Jose Fernandez Is Baseball's Forgotten Stud

The Miami right-hander gets looked over, but he's still one of the best young starters in the game.

It's understandable why everyone has been obsessing with Clayton Kershaw, Noah Syndergaard, Jake Arrieta, Chris Sale and Stephen Strasburg so far this season. All five of those pitchers have been ridiculously good and deserving of all the accolades.

But there is one young starter that tends to get overlooked, even though he is young, talented, and continues to put up eye-popping numbers. He is baseball's forgotten stud.

Miami's Jose Fernandez continues to be amazing.

In 10 starts (60 2/3 innings), he's 7-2 with a 2.82 ERA, an outstanding fielding independent pitching (FIP) of 2.31, and an fWAR of 2.0, tied with Philadelphia's Aaron Nola for seventh-best among qualified starters this season.

Fernandez continues to be a strikeout machine, whiffing 13.35 batters per nine innings (K/9) this season, far and away the best mark in baseball (Strasburg is second at 11.44). Opponents are hitting just .216 off him, and that is with a higher-than-league-average batting average on balls in play (BABIP) of .347. He's the only pitcher among the top 20 in opponents batting average with a BABIP over .287.

On Thursday, he was scintillating against the Tampa Bay Rays, pitching 7 innings and giving up 1 run on 6 hits with 1 walk and 12 strikeouts.

There has been some talk in recent days about the glut of strikeouts in Major League Baseball, and how the proliferation of the "K" has made the game a little less interesting. With fewer balls put in play, the "pace of action" has been hurt, or so say the critics. But don't tell that to Fernandez, who is the best strikeout pitcher in the game right now.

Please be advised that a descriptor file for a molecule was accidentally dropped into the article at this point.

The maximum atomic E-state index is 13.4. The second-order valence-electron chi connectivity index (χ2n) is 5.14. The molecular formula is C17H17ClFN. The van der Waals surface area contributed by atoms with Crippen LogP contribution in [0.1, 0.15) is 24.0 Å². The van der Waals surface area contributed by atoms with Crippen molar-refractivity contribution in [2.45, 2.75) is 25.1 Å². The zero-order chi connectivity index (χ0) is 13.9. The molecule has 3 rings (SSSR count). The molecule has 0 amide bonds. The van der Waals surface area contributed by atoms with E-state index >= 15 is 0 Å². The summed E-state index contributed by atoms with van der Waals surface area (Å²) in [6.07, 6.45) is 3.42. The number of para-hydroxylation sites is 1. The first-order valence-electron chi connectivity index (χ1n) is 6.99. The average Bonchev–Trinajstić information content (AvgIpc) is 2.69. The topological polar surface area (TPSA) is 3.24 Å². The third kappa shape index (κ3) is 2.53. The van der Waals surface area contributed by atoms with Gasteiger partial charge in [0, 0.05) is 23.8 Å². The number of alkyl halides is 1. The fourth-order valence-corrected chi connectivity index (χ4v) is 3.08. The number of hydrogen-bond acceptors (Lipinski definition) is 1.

Fernandez is clearly aided by his fastball, which sits in the mid-to-upper 90s, but it is his devastating slider/curve that has been almost totally unhittable this season. I mean, look at this thing for crying out loud.

Fernandez says he throws both a slider and a curve, but most of the data seems to lump this pitch into one category, a curveball. And this year, opponents are batting just .138 against that breaking pitch. He's also piling up the swings and misses with that offering, as you might imagine.

Fernandez has been especially hot in his last six starts (38.0 IP) in which he has an ERA of 1.89, a FIP of 2.24 and 58 strikeouts to 14 walks. He doesn't get talked about much with the other starters mentioned above, but his stuff is just as good, and he has been just as dominant, as the rest of those guys.

So don't sleep on Jose Fernandez, who for some reason is turning into baseball's forgotten stud.